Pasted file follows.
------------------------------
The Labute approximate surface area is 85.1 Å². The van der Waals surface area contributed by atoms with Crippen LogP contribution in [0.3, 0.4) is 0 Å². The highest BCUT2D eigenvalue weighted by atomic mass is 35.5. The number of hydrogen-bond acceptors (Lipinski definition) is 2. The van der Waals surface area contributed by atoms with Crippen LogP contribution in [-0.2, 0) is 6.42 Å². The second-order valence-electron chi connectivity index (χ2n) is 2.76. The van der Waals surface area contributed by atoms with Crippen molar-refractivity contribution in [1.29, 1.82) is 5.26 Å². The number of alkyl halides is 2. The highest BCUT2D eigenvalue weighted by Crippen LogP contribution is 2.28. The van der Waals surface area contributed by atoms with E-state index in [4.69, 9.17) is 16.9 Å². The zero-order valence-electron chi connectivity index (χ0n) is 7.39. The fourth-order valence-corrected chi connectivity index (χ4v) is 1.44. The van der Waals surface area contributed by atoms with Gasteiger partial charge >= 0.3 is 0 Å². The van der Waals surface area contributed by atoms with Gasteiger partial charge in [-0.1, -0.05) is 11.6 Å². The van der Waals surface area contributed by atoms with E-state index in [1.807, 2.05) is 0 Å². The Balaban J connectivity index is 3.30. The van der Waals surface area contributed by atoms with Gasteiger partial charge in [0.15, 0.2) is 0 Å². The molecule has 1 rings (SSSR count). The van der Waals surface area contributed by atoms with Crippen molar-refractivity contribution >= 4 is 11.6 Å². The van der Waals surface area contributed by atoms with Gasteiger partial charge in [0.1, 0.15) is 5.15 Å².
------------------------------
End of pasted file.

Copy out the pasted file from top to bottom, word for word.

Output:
The Labute approximate surface area is 85.1 Å². The van der Waals surface area contributed by atoms with Crippen LogP contribution in [0.3, 0.4) is 0 Å². The highest BCUT2D eigenvalue weighted by atomic mass is 35.5. The number of hydrogen-bond acceptors (Lipinski definition) is 2. The van der Waals surface area contributed by atoms with Crippen LogP contribution in [-0.2, 0) is 6.42 Å². The second-order valence-electron chi connectivity index (χ2n) is 2.76. The van der Waals surface area contributed by atoms with Crippen molar-refractivity contribution in [1.29, 1.82) is 5.26 Å². The number of alkyl halides is 2. The highest BCUT2D eigenvalue weighted by Crippen LogP contribution is 2.28. The van der Waals surface area contributed by atoms with E-state index in [4.69, 9.17) is 16.9 Å². The zero-order valence-electron chi connectivity index (χ0n) is 7.39. The fourth-order valence-corrected chi connectivity index (χ4v) is 1.44. The van der Waals surface area contributed by atoms with Gasteiger partial charge >= 0.3 is 0 Å². The van der Waals surface area contributed by atoms with Gasteiger partial charge in [-0.1, -0.05) is 11.6 Å². The van der Waals surface area contributed by atoms with E-state index in [1.807, 2.05) is 0 Å². The Balaban J connectivity index is 3.30. The van der Waals surface area contributed by atoms with Gasteiger partial charge in [0.15, 0.2) is 0 Å². The molecule has 1 rings (SSSR count). The van der Waals surface area contributed by atoms with Crippen molar-refractivity contribution >= 4 is 11.6 Å². The van der Waals surface area contributed by atoms with Gasteiger partial charge in [0.1, 0.15) is 5.15 Å².